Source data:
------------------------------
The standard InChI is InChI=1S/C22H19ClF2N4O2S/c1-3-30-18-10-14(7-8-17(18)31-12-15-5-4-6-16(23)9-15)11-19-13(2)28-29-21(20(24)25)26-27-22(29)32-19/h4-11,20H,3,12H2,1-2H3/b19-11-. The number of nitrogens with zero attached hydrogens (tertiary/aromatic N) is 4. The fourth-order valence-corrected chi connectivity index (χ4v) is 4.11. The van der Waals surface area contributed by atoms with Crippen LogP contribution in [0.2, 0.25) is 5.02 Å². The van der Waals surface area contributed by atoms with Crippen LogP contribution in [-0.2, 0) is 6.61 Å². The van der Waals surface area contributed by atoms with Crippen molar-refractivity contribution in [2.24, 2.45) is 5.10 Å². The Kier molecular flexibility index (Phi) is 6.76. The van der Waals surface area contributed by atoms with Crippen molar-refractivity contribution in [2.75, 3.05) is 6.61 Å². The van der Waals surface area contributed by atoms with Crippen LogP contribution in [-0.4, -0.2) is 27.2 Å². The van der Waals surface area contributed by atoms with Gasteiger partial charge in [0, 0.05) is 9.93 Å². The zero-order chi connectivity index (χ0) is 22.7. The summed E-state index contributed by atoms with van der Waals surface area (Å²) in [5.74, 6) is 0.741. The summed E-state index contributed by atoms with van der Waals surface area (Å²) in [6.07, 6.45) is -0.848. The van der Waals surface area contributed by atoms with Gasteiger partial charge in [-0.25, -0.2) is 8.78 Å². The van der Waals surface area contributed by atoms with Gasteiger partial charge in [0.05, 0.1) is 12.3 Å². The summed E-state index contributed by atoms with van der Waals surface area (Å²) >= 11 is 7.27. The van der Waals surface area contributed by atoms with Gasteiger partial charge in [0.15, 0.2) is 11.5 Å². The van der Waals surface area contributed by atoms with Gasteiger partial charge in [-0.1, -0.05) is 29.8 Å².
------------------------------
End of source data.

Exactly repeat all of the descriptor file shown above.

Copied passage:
The standard InChI is InChI=1S/C22H19ClF2N4O2S/c1-3-30-18-10-14(7-8-17(18)31-12-15-5-4-6-16(23)9-15)11-19-13(2)28-29-21(20(24)25)26-27-22(29)32-19/h4-11,20H,3,12H2,1-2H3/b19-11-. The number of nitrogens with zero attached hydrogens (tertiary/aromatic N) is 4. The fourth-order valence-corrected chi connectivity index (χ4v) is 4.11. The van der Waals surface area contributed by atoms with Crippen LogP contribution in [0.2, 0.25) is 5.02 Å². The van der Waals surface area contributed by atoms with Crippen LogP contribution in [-0.2, 0) is 6.61 Å². The van der Waals surface area contributed by atoms with Crippen molar-refractivity contribution in [2.24, 2.45) is 5.10 Å². The Kier molecular flexibility index (Phi) is 6.76. The van der Waals surface area contributed by atoms with Crippen molar-refractivity contribution in [2.75, 3.05) is 6.61 Å². The van der Waals surface area contributed by atoms with Crippen LogP contribution in [-0.4, -0.2) is 27.2 Å². The van der Waals surface area contributed by atoms with Gasteiger partial charge in [0, 0.05) is 9.93 Å². The zero-order chi connectivity index (χ0) is 22.7. The summed E-state index contributed by atoms with van der Waals surface area (Å²) in [5.74, 6) is 0.741. The summed E-state index contributed by atoms with van der Waals surface area (Å²) in [6.07, 6.45) is -0.848. The van der Waals surface area contributed by atoms with Gasteiger partial charge in [-0.25, -0.2) is 8.78 Å². The van der Waals surface area contributed by atoms with Gasteiger partial charge in [0.05, 0.1) is 12.3 Å². The summed E-state index contributed by atoms with van der Waals surface area (Å²) >= 11 is 7.27. The van der Waals surface area contributed by atoms with Gasteiger partial charge in [0.15, 0.2) is 11.5 Å². The van der Waals surface area contributed by atoms with Gasteiger partial charge in [-0.1, -0.05) is 29.8 Å².